Birthplace: New York City
Race or Ethnicity: White
Sexual orientation: Straight
Party Affiliation: Republican
Nationality: United States
Executive summary: Federal Reserve Chairman, 1987-2006
From 1987 until 2006, Alan Greenspan was the chairman of the United States Federal Reserve Board, which oversees the Federal Reserve Bank, a private corporation chartered in 1913 by Congress and President Woodrow Wilson to service the nation's banks.
As a young man, Greenspan attended the Juilliard School and later toured with Henry Jerome and his orchestra, a swing ensemble of some renown. Greenspan played saxophone and clarinet, but with his knack for numbers he quickly found himself keeping the band's books and doing his bandmates' taxes. And while they went boozing and carousing' on off nights, he preferred to stay in his hotel room reading economics texts and business books. In September 1944, he enrolled at New York University to study economics. He earned two degrees there, then worked on his PhD at Columbia University until, unable to afford tuition, he was compelled to drop out.
He worked briefly as an economist with the National Industrial Conference Board, then opened an economic consulting firm with bond trader William Townsend, called Townsend, Greenspan, & Company. With prestigious clients such as US Steel and J.P. Morgan, the firm had some successful years, but some accounts suggest that T G & Co was wobbling when Greenspan took a job as director of policy research for Richard M. Nixon's presidential campaign in 1968. He later popped up as chairman of President Gerald Ford's Council of Economic Advisers, before returning to T G & Co. In 1977, New York University gave Greenspan his PhD, without requiring a dissertation.
In 1987, President Ronald Reagan nominated Greenspan as Fed chairman, a post he's held ever since, through the administrations of George H.W. Bush, Bill Clinton, and George W. Bush. Six months after taking the job, Greenspan presided over the biggest stock market crash in Wall Street's history.
As Fed chairman, he set interest rates, and as such was largely responsible for directing U.S. national monetary policy. In essence, Greenspan was the human face of American capitalism. Twice a year, he gave Congress his assessment of America's economic status, and millions of investors paid close attention to what he said. In 1996, he gave a speech that included a quip questioning the stock market's "irrational exuberance on asset values". The following day the Dow Jones index fell 145 points. Former Congressman Frank Ikard once wisecracked that Greenspan is "the kind of person who knows how many thousands of flat-headed bolts were used in a Chevrolet and what it would do to the national economy if you took out three of them".
Greenspan is not, however, universally respected. Bill Gross, the founder of Pacific Investment Management Company (PIMCO) who oversees some $350 billion in fixed income securities, has compared Greenspan to Barney Fife, the bumbling deputy from Andy of Mayberry. Gross characterizes Greenspan as a man "afraid of his own shadow".
Greenspan's first wife, Joan Mitchell, introduced Greenspan to Objectivist author Ayn Rand, who became his friend and mentor. Greenspan wrote for Rand's The Objectivist newsletter, and in 1957, he wrote an angry letter to The New York Times complaining about the paper's review of Atlas Shrugged. Admirers of Rand, however, generally see Greenspan as a traitor, since he never advocated anything that approaches Rand's absolute laissez-faire capitalism.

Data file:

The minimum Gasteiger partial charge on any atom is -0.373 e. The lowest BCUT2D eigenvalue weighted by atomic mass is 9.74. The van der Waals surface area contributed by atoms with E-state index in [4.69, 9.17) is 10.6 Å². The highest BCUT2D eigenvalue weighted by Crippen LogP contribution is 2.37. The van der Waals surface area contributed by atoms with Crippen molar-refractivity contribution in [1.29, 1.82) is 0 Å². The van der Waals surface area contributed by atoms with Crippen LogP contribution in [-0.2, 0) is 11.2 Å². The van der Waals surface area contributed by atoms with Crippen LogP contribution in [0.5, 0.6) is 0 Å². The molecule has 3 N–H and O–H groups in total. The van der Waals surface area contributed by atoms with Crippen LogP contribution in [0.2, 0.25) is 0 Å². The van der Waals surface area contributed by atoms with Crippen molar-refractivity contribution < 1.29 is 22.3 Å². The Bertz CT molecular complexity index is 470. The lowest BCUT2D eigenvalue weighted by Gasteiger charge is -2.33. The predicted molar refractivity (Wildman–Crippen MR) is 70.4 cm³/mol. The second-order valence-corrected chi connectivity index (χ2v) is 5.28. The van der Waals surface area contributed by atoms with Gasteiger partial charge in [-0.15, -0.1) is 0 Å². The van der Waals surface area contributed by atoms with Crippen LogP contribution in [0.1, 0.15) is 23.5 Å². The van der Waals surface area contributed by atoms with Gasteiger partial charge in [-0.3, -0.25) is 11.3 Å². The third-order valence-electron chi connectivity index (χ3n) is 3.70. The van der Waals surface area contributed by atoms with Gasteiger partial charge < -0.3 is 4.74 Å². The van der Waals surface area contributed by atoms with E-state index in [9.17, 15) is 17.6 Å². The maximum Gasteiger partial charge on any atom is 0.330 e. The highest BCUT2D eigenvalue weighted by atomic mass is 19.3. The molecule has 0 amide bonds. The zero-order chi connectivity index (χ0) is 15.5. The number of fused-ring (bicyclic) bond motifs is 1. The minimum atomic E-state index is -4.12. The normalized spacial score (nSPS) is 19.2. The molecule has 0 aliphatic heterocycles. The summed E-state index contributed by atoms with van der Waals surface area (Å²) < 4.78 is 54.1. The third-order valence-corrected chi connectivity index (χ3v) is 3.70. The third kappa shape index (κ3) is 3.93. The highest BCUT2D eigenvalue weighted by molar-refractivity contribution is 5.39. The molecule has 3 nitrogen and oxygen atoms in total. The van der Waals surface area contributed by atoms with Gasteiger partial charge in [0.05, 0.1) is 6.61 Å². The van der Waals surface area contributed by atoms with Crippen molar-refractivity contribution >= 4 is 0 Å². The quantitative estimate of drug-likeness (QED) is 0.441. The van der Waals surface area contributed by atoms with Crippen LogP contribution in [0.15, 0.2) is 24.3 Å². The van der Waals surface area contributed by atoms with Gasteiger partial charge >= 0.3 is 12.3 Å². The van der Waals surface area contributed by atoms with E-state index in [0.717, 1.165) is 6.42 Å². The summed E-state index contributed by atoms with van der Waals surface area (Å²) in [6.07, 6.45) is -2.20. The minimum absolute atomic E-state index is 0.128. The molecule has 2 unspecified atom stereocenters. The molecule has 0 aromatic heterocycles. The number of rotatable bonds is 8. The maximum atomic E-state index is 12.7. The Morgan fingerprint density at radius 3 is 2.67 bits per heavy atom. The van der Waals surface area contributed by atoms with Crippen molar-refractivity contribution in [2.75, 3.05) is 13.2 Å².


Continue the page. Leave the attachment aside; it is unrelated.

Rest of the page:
More recently, Greenspan's reputation has faltered along with the world economy, and hindsight-assisted evidence suggests that he turned a deaf ear to warnings of the housing and stock market bubbles that exploded after he left the Fed in 2006. In House hearings during the second month of the market meltdown of 2008, Greenspan testified that he had "found a flaw" in his market ideology, and conceded that he had been "partially" wrong in opposing regulation of derivatives.
Father: Herbert Greenspan (stockbroker)
Mother: Rose Goldsmith (furniture saleswoman)
Wife: Joan Mitchell (painter, m. 1952; div. 1953)
Girlfriend: Barbara Walters (journalist, 20/20)
Wife: Andrea Mitchell (NBC correspondent, m. 6-Apr-1997)
High School: George Washington High School, New York City, NY
University: The Juilliard School (no degree)
University: BA Economics, New York University (1948)
University: MA Economics, New York University (1950)
University: PhD Economics, New York University (1977)
University: Columbia University (studied 1950-51)
US Federal Reserve Chairman 11-Aug-1987 to 31-Jan-2006
Foreign Intelligence Advisory Board
US Council of Economic Advisers 1974-77
Member of the Board of Alcoa (1980s)
Alfalfa Club 1996
American Philosophical Society 2000
Gerald R. Ford Foundation Trustee
Group of Thirty
Hoover Institution Board of Overseers
National Association for Business Economics Fellow
Institute for International Economics Board of Directors (Honorary)
French Legion of Honor 2000
Knight of the British Empire 2002 (Honorary)
Officer of the British Empire
Presidential Medal of Freedom 9-Nov-2005
Endorsement of Apple Apple //c (1985)
Wedding: William Cohen and Janet Langhart (1996)
Wedding: Alan Greenspan and Andrea Mitchell (1997)
Roast: Don Imus (1999)
Funeral: Katharine Graham (2001)
Roast: Tom Brokaw (2002)
Funeral: Gerald Ford (2007) Honorary Pallbearer
Funeral: Tim Russert (2008)
Roast: Stephen Colbert (2008)
Prostate Surgery (Jun-1994)
Prostate Surgery (Apr-2003)
FILMOGRAPHY AS ACTOR
I. O. U. S. A. (19-Jan-2008) · Himself
Appears on the cover of:
Business Week, 16-Dec-2002, DETAILS: The Future of the Fed -- The Greenspan Legacy -- The Big Changes Ahead (photo by Katherine Lambert)
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